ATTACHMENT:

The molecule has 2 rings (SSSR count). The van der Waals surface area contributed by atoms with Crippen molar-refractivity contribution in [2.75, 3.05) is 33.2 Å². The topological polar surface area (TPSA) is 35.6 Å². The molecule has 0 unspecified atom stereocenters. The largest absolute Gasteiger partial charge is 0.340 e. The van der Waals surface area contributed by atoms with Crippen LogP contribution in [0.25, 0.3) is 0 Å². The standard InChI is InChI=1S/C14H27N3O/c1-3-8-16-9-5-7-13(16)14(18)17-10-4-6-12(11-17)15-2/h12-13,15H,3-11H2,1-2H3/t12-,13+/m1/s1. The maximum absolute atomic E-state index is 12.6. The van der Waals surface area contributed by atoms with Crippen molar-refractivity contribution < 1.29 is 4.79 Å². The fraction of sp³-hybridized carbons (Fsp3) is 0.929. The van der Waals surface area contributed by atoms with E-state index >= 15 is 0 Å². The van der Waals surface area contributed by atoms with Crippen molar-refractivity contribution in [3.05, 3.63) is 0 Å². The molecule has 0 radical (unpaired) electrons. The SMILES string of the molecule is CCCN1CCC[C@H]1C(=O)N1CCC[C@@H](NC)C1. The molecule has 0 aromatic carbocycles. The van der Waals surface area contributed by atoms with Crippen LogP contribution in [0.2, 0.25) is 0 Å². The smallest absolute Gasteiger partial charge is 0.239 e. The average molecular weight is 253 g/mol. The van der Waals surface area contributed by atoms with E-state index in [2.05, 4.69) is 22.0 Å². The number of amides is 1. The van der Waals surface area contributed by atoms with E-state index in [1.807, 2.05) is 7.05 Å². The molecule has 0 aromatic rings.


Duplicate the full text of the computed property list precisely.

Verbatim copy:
The molecule has 2 rings (SSSR count). The van der Waals surface area contributed by atoms with Crippen molar-refractivity contribution in [2.75, 3.05) is 33.2 Å². The topological polar surface area (TPSA) is 35.6 Å². The molecule has 0 unspecified atom stereocenters. The largest absolute Gasteiger partial charge is 0.340 e. The van der Waals surface area contributed by atoms with Crippen LogP contribution in [0.25, 0.3) is 0 Å². The standard InChI is InChI=1S/C14H27N3O/c1-3-8-16-9-5-7-13(16)14(18)17-10-4-6-12(11-17)15-2/h12-13,15H,3-11H2,1-2H3/t12-,13+/m1/s1. The maximum absolute atomic E-state index is 12.6. The van der Waals surface area contributed by atoms with Crippen molar-refractivity contribution < 1.29 is 4.79 Å². The fraction of sp³-hybridized carbons (Fsp3) is 0.929. The van der Waals surface area contributed by atoms with E-state index >= 15 is 0 Å². The van der Waals surface area contributed by atoms with Crippen molar-refractivity contribution in [3.05, 3.63) is 0 Å². The molecule has 0 radical (unpaired) electrons. The SMILES string of the molecule is CCCN1CCC[C@H]1C(=O)N1CCC[C@@H](NC)C1. The molecule has 0 aromatic carbocycles. The van der Waals surface area contributed by atoms with Crippen LogP contribution in [0.2, 0.25) is 0 Å². The smallest absolute Gasteiger partial charge is 0.239 e. The average molecular weight is 253 g/mol. The van der Waals surface area contributed by atoms with E-state index in [2.05, 4.69) is 22.0 Å². The number of amides is 1. The van der Waals surface area contributed by atoms with E-state index in [1.807, 2.05) is 7.05 Å². The molecule has 0 aromatic rings.